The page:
Sunday, August 03, 2008

Commentary after Lambeth

Maybe I'll capture more commentary from Lambeth. But tonight, these two struck me.

From Fort Worth

Katie Sherrod, a great friend of LGBTs who worked the whole time at Lambeth with Integrity et al, writes on Sunday:

… What is exhausting is the emotional and spiritual drain of witnessing the continued marginalization and scapegoating of LGBT Christians by the bishops of the Anglican Communion.
….
And while we can understand all the talk of sacrifice – since Christianity if built on the notion that sacrifice can be holy – isn’t there a difference between sacrificing oneself for others and requiring others to sacrifice themselves for your benefit? And if there is a difference, what are theological and moral implications of the bishops forcing LGBT to sacrifice their vocations and loves as the moratoria do?

And lastly, we’ve seen that such moratoria do not work. The Episcopal Church offered up LGBT vocations and relationships with resolution B033, the Archbishop of Canterbury declined to invite Gene Robinson, and still most of the conservative bishops boycotted Lambeth. What makes them think continued scapegoating of LGBT Christians will make any difference to the Gafconistas?

If our bishops are willing to sacrifice our baptismal covenant for an Anglican Covenant, what does that say about the future of our church?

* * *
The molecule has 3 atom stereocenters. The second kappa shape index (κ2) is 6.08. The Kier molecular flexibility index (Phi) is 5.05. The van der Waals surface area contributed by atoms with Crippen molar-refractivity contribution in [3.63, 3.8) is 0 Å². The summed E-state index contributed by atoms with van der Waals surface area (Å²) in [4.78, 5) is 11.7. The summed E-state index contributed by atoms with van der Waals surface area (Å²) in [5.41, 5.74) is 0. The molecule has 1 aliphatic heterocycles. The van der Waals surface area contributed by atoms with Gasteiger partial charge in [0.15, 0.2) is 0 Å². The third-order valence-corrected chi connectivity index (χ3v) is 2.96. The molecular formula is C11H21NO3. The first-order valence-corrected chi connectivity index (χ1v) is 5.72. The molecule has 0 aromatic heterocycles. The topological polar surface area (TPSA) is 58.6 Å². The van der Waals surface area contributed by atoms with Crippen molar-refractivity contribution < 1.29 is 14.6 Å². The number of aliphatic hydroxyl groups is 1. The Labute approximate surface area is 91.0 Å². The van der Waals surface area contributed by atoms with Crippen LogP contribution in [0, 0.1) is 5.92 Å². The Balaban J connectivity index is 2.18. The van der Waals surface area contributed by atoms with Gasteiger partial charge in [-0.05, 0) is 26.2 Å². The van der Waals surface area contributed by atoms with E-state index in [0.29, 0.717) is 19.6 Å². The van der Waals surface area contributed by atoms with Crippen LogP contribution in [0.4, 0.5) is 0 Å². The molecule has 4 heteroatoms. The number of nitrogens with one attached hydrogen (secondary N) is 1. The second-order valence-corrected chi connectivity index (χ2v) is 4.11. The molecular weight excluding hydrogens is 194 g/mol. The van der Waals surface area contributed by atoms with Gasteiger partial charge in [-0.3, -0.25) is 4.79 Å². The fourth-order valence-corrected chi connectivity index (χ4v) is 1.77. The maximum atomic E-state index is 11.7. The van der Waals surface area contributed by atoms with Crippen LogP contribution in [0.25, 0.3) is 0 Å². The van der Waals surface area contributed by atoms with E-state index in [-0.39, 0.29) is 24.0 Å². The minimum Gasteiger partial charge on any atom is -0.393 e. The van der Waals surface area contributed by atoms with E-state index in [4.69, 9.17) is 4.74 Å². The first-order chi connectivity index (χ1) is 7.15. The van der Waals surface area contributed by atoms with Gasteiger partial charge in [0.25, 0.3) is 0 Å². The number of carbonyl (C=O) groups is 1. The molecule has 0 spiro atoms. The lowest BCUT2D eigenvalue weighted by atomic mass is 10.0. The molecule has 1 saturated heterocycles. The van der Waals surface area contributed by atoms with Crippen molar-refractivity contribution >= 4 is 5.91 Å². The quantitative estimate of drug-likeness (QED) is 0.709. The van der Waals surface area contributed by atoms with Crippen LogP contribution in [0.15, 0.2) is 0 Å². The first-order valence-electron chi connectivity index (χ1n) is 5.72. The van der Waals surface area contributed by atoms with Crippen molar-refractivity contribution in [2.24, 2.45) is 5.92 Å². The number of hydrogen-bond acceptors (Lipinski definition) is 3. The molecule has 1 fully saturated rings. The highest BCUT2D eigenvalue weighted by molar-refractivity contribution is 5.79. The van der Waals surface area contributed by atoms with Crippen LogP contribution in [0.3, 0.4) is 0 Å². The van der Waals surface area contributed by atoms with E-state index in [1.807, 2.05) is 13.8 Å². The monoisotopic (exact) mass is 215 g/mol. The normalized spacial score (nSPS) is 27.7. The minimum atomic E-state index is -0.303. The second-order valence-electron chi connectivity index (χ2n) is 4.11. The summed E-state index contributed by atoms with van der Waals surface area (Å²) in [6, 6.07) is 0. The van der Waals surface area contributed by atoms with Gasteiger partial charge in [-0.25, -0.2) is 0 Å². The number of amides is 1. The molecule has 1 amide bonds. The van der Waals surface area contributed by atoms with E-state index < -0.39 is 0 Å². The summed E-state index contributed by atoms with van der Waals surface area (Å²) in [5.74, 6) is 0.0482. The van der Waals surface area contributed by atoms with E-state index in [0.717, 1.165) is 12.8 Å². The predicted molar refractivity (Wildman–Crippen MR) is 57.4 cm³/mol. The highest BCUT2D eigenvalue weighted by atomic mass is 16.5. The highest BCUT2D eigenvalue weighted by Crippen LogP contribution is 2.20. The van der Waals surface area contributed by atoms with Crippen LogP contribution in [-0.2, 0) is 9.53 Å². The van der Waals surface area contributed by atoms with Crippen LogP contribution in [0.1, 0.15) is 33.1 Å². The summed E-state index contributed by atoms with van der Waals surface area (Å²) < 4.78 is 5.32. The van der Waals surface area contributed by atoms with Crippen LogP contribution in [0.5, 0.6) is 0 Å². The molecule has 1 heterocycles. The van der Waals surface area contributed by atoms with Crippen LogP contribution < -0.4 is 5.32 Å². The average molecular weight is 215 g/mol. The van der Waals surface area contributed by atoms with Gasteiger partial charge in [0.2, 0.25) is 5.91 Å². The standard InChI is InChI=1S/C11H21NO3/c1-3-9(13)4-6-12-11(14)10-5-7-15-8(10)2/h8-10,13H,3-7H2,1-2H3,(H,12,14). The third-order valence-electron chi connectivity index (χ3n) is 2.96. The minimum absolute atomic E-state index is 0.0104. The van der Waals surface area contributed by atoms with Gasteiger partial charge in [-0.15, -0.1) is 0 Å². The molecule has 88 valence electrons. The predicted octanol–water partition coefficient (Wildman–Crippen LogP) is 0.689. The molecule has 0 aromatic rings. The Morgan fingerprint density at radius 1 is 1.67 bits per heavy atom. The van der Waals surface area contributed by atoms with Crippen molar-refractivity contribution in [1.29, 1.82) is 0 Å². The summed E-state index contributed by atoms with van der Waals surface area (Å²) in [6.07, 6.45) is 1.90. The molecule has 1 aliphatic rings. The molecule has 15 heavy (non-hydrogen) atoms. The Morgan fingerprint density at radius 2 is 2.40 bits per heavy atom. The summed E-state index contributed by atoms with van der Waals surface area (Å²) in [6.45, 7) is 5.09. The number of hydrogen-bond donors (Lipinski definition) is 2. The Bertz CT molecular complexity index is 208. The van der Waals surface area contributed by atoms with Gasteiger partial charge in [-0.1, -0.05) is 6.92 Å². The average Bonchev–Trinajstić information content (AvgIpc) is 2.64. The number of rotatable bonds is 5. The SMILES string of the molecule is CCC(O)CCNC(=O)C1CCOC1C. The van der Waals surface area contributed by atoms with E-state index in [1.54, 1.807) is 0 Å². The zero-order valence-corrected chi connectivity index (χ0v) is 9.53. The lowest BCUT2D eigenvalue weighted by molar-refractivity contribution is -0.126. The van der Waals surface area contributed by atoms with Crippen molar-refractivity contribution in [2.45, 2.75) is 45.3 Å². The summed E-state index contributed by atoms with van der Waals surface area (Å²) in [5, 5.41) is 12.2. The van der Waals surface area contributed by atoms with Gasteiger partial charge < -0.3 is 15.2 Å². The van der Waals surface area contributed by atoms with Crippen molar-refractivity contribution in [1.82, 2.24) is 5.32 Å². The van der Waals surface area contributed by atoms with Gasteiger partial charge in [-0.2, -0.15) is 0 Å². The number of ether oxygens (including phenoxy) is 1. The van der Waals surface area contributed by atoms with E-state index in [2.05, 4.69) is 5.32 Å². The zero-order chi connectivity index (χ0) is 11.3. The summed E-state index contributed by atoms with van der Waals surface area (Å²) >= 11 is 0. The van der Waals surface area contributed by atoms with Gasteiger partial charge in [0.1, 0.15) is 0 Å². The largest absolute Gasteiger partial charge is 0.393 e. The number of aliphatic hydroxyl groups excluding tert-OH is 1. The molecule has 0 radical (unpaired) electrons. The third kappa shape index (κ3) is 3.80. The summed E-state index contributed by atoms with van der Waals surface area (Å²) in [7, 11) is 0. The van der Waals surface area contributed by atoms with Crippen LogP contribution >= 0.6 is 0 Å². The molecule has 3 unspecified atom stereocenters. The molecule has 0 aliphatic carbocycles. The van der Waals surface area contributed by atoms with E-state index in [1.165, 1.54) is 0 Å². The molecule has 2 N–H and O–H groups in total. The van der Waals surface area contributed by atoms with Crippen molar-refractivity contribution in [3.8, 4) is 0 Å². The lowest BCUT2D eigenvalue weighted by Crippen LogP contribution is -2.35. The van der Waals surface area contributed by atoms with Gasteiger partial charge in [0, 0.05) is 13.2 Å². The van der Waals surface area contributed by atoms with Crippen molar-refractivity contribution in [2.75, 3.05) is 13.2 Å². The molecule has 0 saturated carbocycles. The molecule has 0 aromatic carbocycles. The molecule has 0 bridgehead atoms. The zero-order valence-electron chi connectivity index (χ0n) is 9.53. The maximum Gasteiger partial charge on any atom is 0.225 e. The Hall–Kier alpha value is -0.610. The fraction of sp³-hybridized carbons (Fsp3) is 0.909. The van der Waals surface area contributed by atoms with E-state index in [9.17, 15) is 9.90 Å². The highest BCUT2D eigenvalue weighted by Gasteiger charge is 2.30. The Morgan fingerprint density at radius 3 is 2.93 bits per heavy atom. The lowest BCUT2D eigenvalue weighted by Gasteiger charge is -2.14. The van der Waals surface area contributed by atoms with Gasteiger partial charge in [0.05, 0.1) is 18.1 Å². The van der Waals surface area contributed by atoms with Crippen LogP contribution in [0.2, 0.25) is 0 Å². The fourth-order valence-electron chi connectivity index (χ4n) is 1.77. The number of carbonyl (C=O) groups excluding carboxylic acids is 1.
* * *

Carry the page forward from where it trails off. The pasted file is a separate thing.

Not much that's good, I think.

Read it all.

From Maine

Bishop Stephen Lane (Maine) rejoices in the "new perspectives and new understandings" that his indaba group has reached, but it seems that he ended on a discouraged note about the future of the Episcopal Church in the Anglican Communion, as he spoke about how the Archbishop of Canterbury "lectured" TEC and ACiC. Watch his vlog here or click below.



I have seen that Bishop Stephen has been moved by the story of the Melanesian martyrs. So am I.

But I hope our bishops don't lose sight of the gay and lesbian people who have been beaten or killed while they were meeting in Canterbury. Many of them have been beaten, killed, or jailed in the GAFCon countries. Several Christians were murdered in Tennessee last Sunday because their church is perceived as supportive of "liberals and gays." Unfortunately, more martyrs are created every week. Even in the affluent U.S.

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